‘Love’ by William Maxwell: Short Story Analysis
‘Love’ is a simple story of a fifth-grade classroom full of boys who were in love with their pretty teacher. However, the poor teacher met with a very tragic end; she died of tuberculosis. It is a short story by American writer William Maxwell, the fiction editor at The New Yorker. He passed away in the year 2000. He edited the work of many reputed writers and wrote many of his own that usually fall in the genre of domestic realism. ‘Love’ is the story of a pretty teacher Miss Vera Brown. She has a simple name, is single, and very young. She is likable but formal in her manner and has a unique and kind way of handling young boys’ affections. She treats her students with respect. Sadly, she died alone, with only two people, her aunt, and uncle to care for her. The author and his friend Benny, cycle to her home to inquire after her health. She doesn’t receive them well (pardon the pun), and they, too, are more afraid of catching tuberculosis than wondering whether their young teacher would survive.
The title of this short story is ‘Love’ indicative of the simple infatuation young schoolboys have towards a friendly, good-natured, and very bright teacher. They gift her symbols of their devotion and affection like apples for her table and purple asters for her vase. She accepts them graciously, without overdoing it. She is undoubtedly a woman who knows how to behave in front of children. She set an excellent example of female dignity and never liked punishing her boys nor kept them after class for detention. She understood the pulse of her students. She had a bright future in front of her. Sadly, she contracted dreaded tuberculosis and wasted way towards her death. This part of the story could be highly autobiographical because Maxwell lost his mother when she was very young. After his mother’s death, he too, like Vera, had to go and live with an aunt and uncle.
Well, Maxwell flourished, but Vera was dying day by day. When healthy, she was the very image of dignity and perfection, especially in the eyes of her students. The boy students wanted her to remain their teacher right till the higher classes. We see a shift of focus in the attention of Vera. Earlier she was consumed by love for her job, her students, her work, and other intellectual pursuits. After contracting tuberculosis, she was ‘consumed’ by the illness literally and metaphorically. Not only was she dying because of consumption, but she had lost the will to live. She had entered the nether region of her mind, the area between life and death, and even the arrival of her two students did not cheer her up.
She died young, at 23 years of age, when young girls would be thinking of marriage. However, Miss Vera was an independent single woman of grit who knew how to take care of herself. She kept up her dignity even when dying. She never let her guard down.
Maxwell remembered his teacher with a lot of fondness, though he quickly took leave of her when he realized she was dying of consumption. He and his friend Benny made sure they did not touch anything while at their teacher’s bed and then made off quickly like bolts of lightning, which proves that they were not totally in love with their teacher. After her death, whenever the author visited the graveyard, he would see Miss Vera’s aunt tending to her niece’s grave. Just like Miss Vera used to fill her vases with fresh water for the flowers gifted to her regularly by her students, even the aunt used to do the same. She used to empty the flask full of grimy water and then refill it with fresh water, and place it near the grave with fresh flowers. This death directly or indirectly made a lasting impression on Maxwell, which he carried with him to adulthood. There are many Miss Veras who go on to live in the minds of boys as the epitome of boyhood innocence. They rarely forget these first love impressions and then look out for these same signs in the women they court as adults. What is stunning about the story is how the boys wormed out from their teacher her birthday and then did the following:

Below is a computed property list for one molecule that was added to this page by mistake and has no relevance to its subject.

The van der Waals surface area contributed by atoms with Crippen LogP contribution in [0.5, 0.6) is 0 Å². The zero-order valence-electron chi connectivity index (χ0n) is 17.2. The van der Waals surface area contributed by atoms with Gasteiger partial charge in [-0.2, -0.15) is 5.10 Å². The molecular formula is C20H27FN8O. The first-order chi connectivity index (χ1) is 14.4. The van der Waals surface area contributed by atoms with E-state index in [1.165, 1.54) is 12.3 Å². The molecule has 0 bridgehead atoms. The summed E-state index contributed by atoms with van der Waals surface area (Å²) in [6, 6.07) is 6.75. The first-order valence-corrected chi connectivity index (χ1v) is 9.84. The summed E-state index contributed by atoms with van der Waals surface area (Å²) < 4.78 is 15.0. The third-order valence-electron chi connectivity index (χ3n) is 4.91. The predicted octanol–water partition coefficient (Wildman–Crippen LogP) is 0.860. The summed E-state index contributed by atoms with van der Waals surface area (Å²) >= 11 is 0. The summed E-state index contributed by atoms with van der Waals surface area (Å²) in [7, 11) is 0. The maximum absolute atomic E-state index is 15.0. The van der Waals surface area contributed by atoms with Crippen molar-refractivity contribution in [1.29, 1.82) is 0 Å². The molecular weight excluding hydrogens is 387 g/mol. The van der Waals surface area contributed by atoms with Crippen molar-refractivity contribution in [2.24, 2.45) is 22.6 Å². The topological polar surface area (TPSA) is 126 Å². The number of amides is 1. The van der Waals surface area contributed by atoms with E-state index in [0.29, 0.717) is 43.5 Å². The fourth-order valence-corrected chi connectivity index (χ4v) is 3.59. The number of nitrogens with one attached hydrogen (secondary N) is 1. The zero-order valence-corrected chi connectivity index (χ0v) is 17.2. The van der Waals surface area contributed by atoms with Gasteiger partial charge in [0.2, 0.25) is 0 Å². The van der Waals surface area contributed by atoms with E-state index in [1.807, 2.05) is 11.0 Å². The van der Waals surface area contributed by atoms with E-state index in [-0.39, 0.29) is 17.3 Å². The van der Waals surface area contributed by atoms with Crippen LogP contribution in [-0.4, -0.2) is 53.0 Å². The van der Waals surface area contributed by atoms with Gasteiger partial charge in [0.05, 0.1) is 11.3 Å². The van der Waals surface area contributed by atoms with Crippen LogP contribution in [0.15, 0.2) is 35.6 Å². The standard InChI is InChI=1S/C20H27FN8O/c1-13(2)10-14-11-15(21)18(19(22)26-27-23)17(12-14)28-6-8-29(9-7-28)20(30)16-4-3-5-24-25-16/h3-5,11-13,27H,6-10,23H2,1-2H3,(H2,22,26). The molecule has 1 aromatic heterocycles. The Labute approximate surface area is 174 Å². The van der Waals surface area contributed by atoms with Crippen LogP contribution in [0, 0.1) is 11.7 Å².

- They presented her with a flower box full of sweet peas, one of the most fragrant flowers imaginable.
- They gifted it to her with a card with the names of all the fifth-grade students.
- They took her to a movie which was ‘Hearts of the World’ by D. W. Griffith.
‘Hearts of the World’, also known as Love’s Struggle, was a 1918 American World War I silent propaganda film written, produced, and directed by D. W. Griffith. It was something that boys liked to see. Miss Vera was daring and gracious enough to accept their invitation. She was quite bold to do so. Now such outings with young teachers are not looked upon favorably.
Miss Vera was a person who never ridiculed a child. She gave everyone a chance to answer questions and have a say in a class discussion. If someone did not know an answer, Miss Vera would explain it herself or get another enthusiastic student to reveal the answer to the one who did not know it. This showed that she tried to instill her pupils with confidence in their abilities and rationalizing faculties. There is a mention in the story that she taught mathematics, but it is highly likely she taught all subjects because that was the norm. They rarely had different teachers for subjects.
When the two boys, Maxwell and Benny, were cycling to their teacher’s place, Maxwell mentions a barn where a circus poster had been glued. The weathering of the sign over the months could be symbolic of the consumption that was wearing away his teacher, and the war which was exhausting everyone along with the economy.
I thoroughly enjoyed reviewing this short story by William Maxwell. He is an excellent writer and has contributed a lot to American writing as we know it today. He was an exemplary editor and writer. I hope to read and analyze more works by him soon.
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